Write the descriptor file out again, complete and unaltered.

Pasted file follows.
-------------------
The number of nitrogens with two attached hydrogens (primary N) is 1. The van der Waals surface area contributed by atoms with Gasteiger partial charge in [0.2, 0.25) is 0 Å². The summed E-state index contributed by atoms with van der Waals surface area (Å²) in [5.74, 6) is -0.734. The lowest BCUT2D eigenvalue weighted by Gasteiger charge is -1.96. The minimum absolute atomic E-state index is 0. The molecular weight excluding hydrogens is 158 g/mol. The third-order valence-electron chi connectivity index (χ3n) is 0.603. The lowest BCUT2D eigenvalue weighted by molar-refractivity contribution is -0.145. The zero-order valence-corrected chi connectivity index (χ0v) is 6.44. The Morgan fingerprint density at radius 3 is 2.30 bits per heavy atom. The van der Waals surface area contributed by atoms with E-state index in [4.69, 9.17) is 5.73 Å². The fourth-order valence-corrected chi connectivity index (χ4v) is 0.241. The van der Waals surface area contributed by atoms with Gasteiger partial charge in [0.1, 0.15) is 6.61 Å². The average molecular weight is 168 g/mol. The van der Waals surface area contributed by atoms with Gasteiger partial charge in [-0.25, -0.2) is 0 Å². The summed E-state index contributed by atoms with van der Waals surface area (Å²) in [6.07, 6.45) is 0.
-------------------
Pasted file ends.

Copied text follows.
The number of nitrogens with two attached hydrogens (primary N) is 1. The van der Waals surface area contributed by atoms with Gasteiger partial charge in [0.2, 0.25) is 0 Å². The summed E-state index contributed by atoms with van der Waals surface area (Å²) in [5.74, 6) is -0.734. The lowest BCUT2D eigenvalue weighted by Gasteiger charge is -1.96. The minimum absolute atomic E-state index is 0. The molecular weight excluding hydrogens is 158 g/mol. The third-order valence-electron chi connectivity index (χ3n) is 0.603. The lowest BCUT2D eigenvalue weighted by molar-refractivity contribution is -0.145. The zero-order valence-corrected chi connectivity index (χ0v) is 6.44. The Morgan fingerprint density at radius 3 is 2.30 bits per heavy atom. The van der Waals surface area contributed by atoms with E-state index in [4.69, 9.17) is 5.73 Å². The fourth-order valence-corrected chi connectivity index (χ4v) is 0.241. The van der Waals surface area contributed by atoms with Gasteiger partial charge in [0.1, 0.15) is 6.61 Å². The average molecular weight is 168 g/mol. The van der Waals surface area contributed by atoms with Gasteiger partial charge in [-0.25, -0.2) is 0 Å². The summed E-state index contributed by atoms with van der Waals surface area (Å²) in [6.07, 6.45) is 0.